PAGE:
# If $\int fg = 0$ for all compactly supported continuous g, then f = 0 a.e.?

I was wondering whether the following statement is true and, if so, how it can be shown:

If $f \in L^{1}_{Loc}(\mathbb{R}^n)$ and if for all compactly supported continuous functions $g: \mathbb{R}^n \to \mathbb{C}$ we have that the Lebesgue integral of $f$ multiplied by $g$ equals zero, i.e. $$\int_{\mathbb{R}^n} f(x)g(x) \mathrm{d}x = 0 ,$$ then $f(x) = 0$ almost everywhere.

I would be very grateful for any answers or hints!

N.B. I am aware that this question has already been addressed. In If $f\in L^1_{loc}(\mathbb{R})$ and $\int f\varphi=0$ for all $\varphi$ continuous with compact support, then $f=0$ a.e., I am not quite sure about how to create a sequence of compactly supported continuous functions such that $\varphi_n\to \frac{f}{|f|+1}$. This particular question may have its answer in If $f\in L^1(\mathbb{R})$ is such that $\int_{\mathbb{R}}f\phi=0$ for all continuous compactly supported $\phi$, then $f\equiv 0$., however here I am unsure about the meaning of a "regularizing sequence"; why does $\phi_n\ast f\to f$ in $L^1$ sense if $\phi_n(x) = n\phi(nx)$, where $\phi\in \mathcal C^\infty_c(\Bbb R)$ with $\phi\ge 0$ and $\int_{\Bbb R}\phi(x)dx=1$?

Once again, any answer would be much appreciated!

• This statement is true, and known as the fundamental theorem of the calculus of variations, this might help your googling.
– Luke
Sep 4 '17 at 16:11
• In which topology do you consider this limit $\phi_n\to \frac{f}{|f|+1}$ Sep 4 '17 at 16:12
• @Guy Fsone: I think what is required here is pointwise convergence, so that we may apply the dominated convergence theorem. Sep 4 '17 at 16:25
• A good, general tool to know about is a "mollifier". en.wikipedia.org/wiki/Mollifier . This should help with understanding "regularizing sequences". Sep 4 '17 at 17:47

First it is well known that, $$C^\infty_c$$ is dense in $$L^p$$ for $$1\le p<\infty.$$

But if $$f\in L^p$$ so is $$\frac{f}{|f|+1}$$ because

$$\frac{|f|}{|f|+1} \le |f|$$ therefore there is automatically a sequence $$\phi_n$$ in $$C^\infty_c$$ converging $$L^p$$ to $$\frac{f}{|f|+1}$$ this solve your first question

Now note that $$\int_\mathbb R\phi_n(y) dy= \int_\mathbb R \phi(y) dy = 1$$ then, for every $$x\in \mathbb R$$,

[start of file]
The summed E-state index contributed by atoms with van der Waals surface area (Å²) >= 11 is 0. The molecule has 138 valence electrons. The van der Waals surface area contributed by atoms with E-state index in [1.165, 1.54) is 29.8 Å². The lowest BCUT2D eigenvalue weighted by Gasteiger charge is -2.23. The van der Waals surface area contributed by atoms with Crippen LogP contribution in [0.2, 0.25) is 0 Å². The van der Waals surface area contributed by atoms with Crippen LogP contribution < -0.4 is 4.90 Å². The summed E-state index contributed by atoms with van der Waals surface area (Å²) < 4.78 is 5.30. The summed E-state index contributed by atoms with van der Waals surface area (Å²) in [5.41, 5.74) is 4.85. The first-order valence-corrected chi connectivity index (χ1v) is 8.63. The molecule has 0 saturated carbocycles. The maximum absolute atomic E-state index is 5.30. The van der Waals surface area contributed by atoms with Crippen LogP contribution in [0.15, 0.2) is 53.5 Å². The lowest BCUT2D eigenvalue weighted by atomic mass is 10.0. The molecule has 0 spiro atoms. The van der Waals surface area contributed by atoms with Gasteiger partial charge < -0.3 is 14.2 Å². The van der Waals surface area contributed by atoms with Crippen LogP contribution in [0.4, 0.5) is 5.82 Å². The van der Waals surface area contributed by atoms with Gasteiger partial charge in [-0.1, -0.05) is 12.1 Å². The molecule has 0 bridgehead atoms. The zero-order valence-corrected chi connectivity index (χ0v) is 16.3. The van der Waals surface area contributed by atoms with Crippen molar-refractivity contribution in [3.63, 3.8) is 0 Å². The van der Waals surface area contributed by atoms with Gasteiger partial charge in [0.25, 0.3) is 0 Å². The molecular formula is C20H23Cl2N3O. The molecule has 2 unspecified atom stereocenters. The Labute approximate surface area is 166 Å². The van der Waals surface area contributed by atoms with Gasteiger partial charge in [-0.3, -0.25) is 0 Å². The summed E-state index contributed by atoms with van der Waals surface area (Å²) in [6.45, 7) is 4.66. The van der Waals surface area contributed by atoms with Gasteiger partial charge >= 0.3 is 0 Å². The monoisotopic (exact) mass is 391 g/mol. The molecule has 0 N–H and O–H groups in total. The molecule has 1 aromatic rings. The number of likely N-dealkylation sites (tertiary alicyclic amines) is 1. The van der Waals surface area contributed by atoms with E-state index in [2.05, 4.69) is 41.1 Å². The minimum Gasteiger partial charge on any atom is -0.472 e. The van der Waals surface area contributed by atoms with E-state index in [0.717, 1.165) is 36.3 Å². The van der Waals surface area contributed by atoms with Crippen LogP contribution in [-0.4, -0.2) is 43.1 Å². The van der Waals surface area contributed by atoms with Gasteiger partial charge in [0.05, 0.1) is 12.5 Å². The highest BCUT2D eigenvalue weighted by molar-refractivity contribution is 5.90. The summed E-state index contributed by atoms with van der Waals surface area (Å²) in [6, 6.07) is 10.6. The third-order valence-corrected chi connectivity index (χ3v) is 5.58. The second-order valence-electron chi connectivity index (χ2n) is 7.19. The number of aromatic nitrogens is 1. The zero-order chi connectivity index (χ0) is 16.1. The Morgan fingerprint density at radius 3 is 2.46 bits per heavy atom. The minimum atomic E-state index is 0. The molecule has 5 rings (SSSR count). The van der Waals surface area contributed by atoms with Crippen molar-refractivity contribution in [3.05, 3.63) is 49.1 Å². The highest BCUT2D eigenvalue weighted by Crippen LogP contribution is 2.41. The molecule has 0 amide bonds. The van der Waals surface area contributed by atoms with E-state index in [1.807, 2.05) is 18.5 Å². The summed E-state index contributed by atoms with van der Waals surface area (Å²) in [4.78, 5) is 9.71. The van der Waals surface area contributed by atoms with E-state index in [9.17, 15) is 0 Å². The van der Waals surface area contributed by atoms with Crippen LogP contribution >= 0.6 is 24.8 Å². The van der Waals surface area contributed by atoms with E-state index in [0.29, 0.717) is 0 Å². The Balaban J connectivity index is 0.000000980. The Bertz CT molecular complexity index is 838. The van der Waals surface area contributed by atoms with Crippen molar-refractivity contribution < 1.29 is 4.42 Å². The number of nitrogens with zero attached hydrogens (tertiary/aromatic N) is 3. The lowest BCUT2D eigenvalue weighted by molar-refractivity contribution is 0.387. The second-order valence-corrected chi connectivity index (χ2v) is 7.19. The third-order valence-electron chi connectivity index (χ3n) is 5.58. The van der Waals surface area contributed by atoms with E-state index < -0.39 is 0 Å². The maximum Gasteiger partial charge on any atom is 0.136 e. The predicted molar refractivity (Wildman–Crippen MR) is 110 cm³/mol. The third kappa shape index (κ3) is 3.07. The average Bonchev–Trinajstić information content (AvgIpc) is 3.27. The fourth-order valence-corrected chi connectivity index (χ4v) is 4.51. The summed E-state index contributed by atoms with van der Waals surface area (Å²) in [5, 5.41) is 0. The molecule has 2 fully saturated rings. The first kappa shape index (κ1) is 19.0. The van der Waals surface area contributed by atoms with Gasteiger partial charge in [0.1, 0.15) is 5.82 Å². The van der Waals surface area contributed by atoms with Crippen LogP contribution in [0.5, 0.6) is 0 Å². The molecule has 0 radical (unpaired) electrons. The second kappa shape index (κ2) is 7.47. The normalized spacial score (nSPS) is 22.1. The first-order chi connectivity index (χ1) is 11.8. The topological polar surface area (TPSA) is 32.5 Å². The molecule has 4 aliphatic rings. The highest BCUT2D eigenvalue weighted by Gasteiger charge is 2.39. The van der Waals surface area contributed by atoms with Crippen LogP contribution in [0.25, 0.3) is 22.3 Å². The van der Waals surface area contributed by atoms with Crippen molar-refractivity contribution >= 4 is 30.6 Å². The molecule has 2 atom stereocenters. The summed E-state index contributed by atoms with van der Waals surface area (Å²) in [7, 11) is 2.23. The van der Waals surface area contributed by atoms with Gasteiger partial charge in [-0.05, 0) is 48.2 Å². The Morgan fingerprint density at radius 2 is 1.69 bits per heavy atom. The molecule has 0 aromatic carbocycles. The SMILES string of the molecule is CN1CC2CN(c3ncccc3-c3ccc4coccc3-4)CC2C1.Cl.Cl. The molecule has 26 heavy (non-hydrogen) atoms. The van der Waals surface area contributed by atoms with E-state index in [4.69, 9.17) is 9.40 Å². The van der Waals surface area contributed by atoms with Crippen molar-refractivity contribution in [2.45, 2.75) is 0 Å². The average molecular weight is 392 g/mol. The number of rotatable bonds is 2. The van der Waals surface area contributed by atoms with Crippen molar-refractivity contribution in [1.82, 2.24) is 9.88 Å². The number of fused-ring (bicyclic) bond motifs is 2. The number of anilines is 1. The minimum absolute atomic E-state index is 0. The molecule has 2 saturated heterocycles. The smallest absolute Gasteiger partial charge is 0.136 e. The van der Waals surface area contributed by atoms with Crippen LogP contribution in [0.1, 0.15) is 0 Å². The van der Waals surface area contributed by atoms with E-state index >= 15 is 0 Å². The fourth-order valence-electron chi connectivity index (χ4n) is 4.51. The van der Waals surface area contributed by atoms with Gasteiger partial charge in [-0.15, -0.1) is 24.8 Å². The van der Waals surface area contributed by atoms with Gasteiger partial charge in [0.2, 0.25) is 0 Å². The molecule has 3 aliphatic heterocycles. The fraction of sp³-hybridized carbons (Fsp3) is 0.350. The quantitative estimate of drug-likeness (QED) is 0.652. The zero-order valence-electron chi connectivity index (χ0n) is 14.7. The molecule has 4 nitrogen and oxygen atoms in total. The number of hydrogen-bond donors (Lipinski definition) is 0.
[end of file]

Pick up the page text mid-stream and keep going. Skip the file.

$$\begin{split} f*\phi_n(x) -f(x) &=&f*\phi_n(x) -f(x)\int_\mathbb R \phi_n(y) dy \\ &= &\int_\mathbb R (f(x-y)-f(x))\phi_n(y) dy\\ &=& n\int_\mathbb R (f(x-y)-f(x))\phi(ny) dy\\ &=& \int_\mathbb R (f(x-\frac{1}{n}y)-f(x))\phi(y) dy \end{split}$$

Hence assuming $$f\in L^1(\mathbb R)$$ and using Fubini, we have,

$$\begin{split} \|f*\phi_n -f\|_1 &=&\int_\mathbb R \int_\mathbb R(f(x-\frac{1}{n}y)-f(x))\phi(y)dxdy\\ &=& \int_\mathbb R \|f(.-\frac{1}{n}y)-f(.)\|_1\phi(y) dy\\ \end{split}$$

• $$\|f(\cdot-\frac{1}{n}y)-f(\cdot)\|_1|\phi(y)|\le 2\|f(\cdot)\|_1\phi(y) \in L^1(\mathbb R)$$ for almost every $$y$$.
• And We know the following $$\|f(\cdot-\frac{1}{n}y)-f(\cdot)\|_1\to 0$$ as $$n\to \infty$$ for very $$f\in L^1(\mathbb R)$$ Therefore by convergence dominated theorem we get $$\|f*\phi_n -f\|_1 \to 0 \qquad , n\to \infty$$

i,e $$f*\phi_n \to f$$ in $$L^1$$.

• Regarding the first part of your answer, I was wondering which $L^1$ function would dominate the sequence $\phi_n \to \frac{f}{|f|+1}$ with $\phi_n \in C^{\infty}_{c}$, for we want to use the dominated convergence theorem to conclude that $f = 0$ a.e. Many thanks! Sep 5 '17 at 10:23

For any ball $B(a,r),$ there is a sequence $g_k$ of continuous functions with support in $B(a,r),$ with $|g_k|\le 1$ everywhere, such that $g_k(x) \to \text { sgn }(f(x))$ pointwise a.e. in $B(a,r).$ Thus

$$\tag 1 \int_{B(a,r)} |f| = \int_{B(a,r)} f\cdot \text { sgn }(f) = \lim \int_{B(a,r)} f\cdot g_k =\lim 0 =0.$$

The second equality in $(1)$ follows from the dominated convergence theorem. From $(1)$ we see $f=0$ a.e. on $B(a,r).$ Since $B(a,r)$ was an arbitrary ball, we have $f=0$ a.e. in $\mathbb R^n.$

• Could you explain why for $f$ there exists a sequence $g_k$ with the properties above? Many thanks for your answer. Sep 5 '17 at 18:18
• It follows from Egorov's theorem. It also follows from the density of $C_c(B(a,r))$ in $L^1(B(a,r)).$ Using the latter, choose a sequence $g_k \in C_c(B(a,r))$ such that $g_k \to \text { sgn }(f)$ in $L^1.$ Then some sequence $g_{k_j}$ converges to $\text { sgn }(f)$ a.e. Define $h:\mathbb C\to \mathbb C$ by $h(z)= z, |z|\le 1,$ $h(z) = z/|z|, |z|>1.$ Then $h\circ g_{k_j}$ does the job.
– zhw.
Sep 5 '17 at 19:01
• Thank you very much for the answer! This post helps me a lot.
– user682705
Dec 26 '19 at 19:46
• @user682705 You are welcome, and happy new year!
– zhw.
Dec 26 '19 at 20:06